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Preparations have begun for this year’s Matariki celebration in Wanaka, which will include a hangi expected to feed more than 700 people.

The celebration, presented by the Kahu Youth Trust with guidance from mana whenua, will take place at the Dinosaur Park and Roys Bay Reserve on Saturday.

Kahu Youth operations manager Anna Booth said the day was about highlighting community.

“It’s a really beautiful celebration to come together to celebrate Maori culture, have a hangi, listen to some great kapa haka and just celebrate the Maori New Year together with friends, whanau and community.”

Kahu Youth social worker Samantha Strong said the day has been structured intentionally.

“We’re celebrating the nine stars by pairing with some local community groups including WAI Wanaka, Te Kakano, Grow Wanaka as well as WAO.

“They will be showcasing different activities that relate to the different stars in the Matariki constellation.”

The first activity begins with a star map focused on Matariki, the central star in the cluster, representing people and wellbeing.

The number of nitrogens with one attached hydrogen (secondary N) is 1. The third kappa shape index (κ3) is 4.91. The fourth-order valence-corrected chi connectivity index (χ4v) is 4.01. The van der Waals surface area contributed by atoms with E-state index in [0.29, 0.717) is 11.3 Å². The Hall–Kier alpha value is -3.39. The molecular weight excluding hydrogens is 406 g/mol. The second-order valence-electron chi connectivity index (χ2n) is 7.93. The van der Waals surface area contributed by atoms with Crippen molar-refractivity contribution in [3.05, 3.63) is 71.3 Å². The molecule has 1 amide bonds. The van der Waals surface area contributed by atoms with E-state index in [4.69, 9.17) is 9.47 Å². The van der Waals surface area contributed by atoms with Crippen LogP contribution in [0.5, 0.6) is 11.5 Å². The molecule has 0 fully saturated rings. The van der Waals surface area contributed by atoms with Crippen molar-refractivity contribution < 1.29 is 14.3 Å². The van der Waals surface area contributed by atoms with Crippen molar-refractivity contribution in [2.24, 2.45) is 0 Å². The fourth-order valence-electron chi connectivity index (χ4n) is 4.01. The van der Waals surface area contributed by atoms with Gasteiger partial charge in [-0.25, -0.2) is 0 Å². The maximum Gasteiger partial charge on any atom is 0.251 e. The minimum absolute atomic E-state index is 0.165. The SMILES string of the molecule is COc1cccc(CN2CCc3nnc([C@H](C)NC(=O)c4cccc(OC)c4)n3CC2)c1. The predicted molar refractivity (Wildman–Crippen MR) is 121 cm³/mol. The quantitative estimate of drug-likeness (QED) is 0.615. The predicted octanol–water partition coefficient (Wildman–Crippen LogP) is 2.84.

The nine activity stations have been chosen to reflect the constellation stars: Matariki, Pohutakawa (loss and reflection), Tipu-a-nuku (soil and food from the ground), Tipu-a-rangi (food grown above the earth), Waiti (fresh water), Waita (salt water), Waipuna-a-rangi (rain and frosts), Ururangi (air, wind and sky) and Hiwa-i-te-rangi (hope for the future).

Local community groups and businesses connected to the meanings behind the stars will run the stations.

Matariki volunteer Paul Tamati, who will be preparing the hangi to reflect Tipu-a-nuku, said this year’s celebration would be one of the best to date.

“I love when we come to this time of the year when we come to celebrate Matariki,” he said.

“I love to be a part of preparing the kai, doing the big hangi and part of that hangi is to give back to the people and that’s where Maori are very good at sharing the kai with other people.

“It’s been years and years in the making and this year’s going to be one of the tops.”

Volunteer Tom Winder embodies the message of Matariki of reflecting on the past, present and future.

He attended Kahu Youth programmes from the age of 11 and returns annually to support the trust in running the Matariki celebrations.

“Now as an adult, for the past six or seven years I’ve been coming back volunteering, getting into my roles of dirt, fire, transport and I wouldn’t change it for anything,” he said.

Activities will start at 2pm and the evening will end with fireworks.